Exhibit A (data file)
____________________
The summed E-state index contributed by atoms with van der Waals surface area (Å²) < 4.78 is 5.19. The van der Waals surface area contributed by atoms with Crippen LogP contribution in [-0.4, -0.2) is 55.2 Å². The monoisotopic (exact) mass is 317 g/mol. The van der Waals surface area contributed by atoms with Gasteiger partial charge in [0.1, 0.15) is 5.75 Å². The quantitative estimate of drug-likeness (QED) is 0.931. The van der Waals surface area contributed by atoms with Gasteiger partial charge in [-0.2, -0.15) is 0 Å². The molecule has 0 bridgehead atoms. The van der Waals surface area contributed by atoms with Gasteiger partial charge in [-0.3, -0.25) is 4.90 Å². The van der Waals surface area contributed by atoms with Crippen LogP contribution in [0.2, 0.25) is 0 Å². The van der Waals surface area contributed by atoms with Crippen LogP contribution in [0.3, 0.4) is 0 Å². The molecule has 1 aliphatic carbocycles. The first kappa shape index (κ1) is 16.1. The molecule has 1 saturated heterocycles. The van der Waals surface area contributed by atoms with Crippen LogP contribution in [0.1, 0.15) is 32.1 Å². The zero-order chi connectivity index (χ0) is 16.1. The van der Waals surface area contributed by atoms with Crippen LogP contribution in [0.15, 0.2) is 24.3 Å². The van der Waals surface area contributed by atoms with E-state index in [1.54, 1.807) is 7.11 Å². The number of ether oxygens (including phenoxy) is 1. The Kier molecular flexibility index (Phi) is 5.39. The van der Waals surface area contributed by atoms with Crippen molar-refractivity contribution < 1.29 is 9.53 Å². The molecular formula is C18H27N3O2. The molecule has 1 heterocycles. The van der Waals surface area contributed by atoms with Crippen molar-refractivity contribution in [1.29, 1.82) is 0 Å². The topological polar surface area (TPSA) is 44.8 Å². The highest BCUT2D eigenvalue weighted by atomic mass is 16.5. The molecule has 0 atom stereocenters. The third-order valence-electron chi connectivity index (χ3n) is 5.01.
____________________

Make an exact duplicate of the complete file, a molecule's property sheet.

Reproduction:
The summed E-state index contributed by atoms with van der Waals surface area (Å²) < 4.78 is 5.19. The van der Waals surface area contributed by atoms with Crippen LogP contribution in [-0.4, -0.2) is 55.2 Å². The monoisotopic (exact) mass is 317 g/mol. The van der Waals surface area contributed by atoms with Gasteiger partial charge in [0.1, 0.15) is 5.75 Å². The quantitative estimate of drug-likeness (QED) is 0.931. The van der Waals surface area contributed by atoms with Gasteiger partial charge in [-0.2, -0.15) is 0 Å². The molecule has 0 bridgehead atoms. The van der Waals surface area contributed by atoms with Gasteiger partial charge in [-0.3, -0.25) is 4.90 Å². The van der Waals surface area contributed by atoms with Crippen LogP contribution in [0.2, 0.25) is 0 Å². The van der Waals surface area contributed by atoms with Crippen LogP contribution in [0.3, 0.4) is 0 Å². The molecule has 1 aliphatic carbocycles. The first kappa shape index (κ1) is 16.1. The molecule has 1 saturated heterocycles. The van der Waals surface area contributed by atoms with Crippen LogP contribution in [0.1, 0.15) is 32.1 Å². The zero-order chi connectivity index (χ0) is 16.1. The van der Waals surface area contributed by atoms with Crippen LogP contribution in [0.15, 0.2) is 24.3 Å². The van der Waals surface area contributed by atoms with E-state index in [1.54, 1.807) is 7.11 Å². The number of ether oxygens (including phenoxy) is 1. The Kier molecular flexibility index (Phi) is 5.39. The van der Waals surface area contributed by atoms with Crippen molar-refractivity contribution < 1.29 is 9.53 Å². The molecular formula is C18H27N3O2. The molecule has 1 heterocycles. The van der Waals surface area contributed by atoms with Crippen molar-refractivity contribution in [1.29, 1.82) is 0 Å². The topological polar surface area (TPSA) is 44.8 Å². The highest BCUT2D eigenvalue weighted by atomic mass is 16.5. The molecule has 0 atom stereocenters. The third-order valence-electron chi connectivity index (χ3n) is 5.01.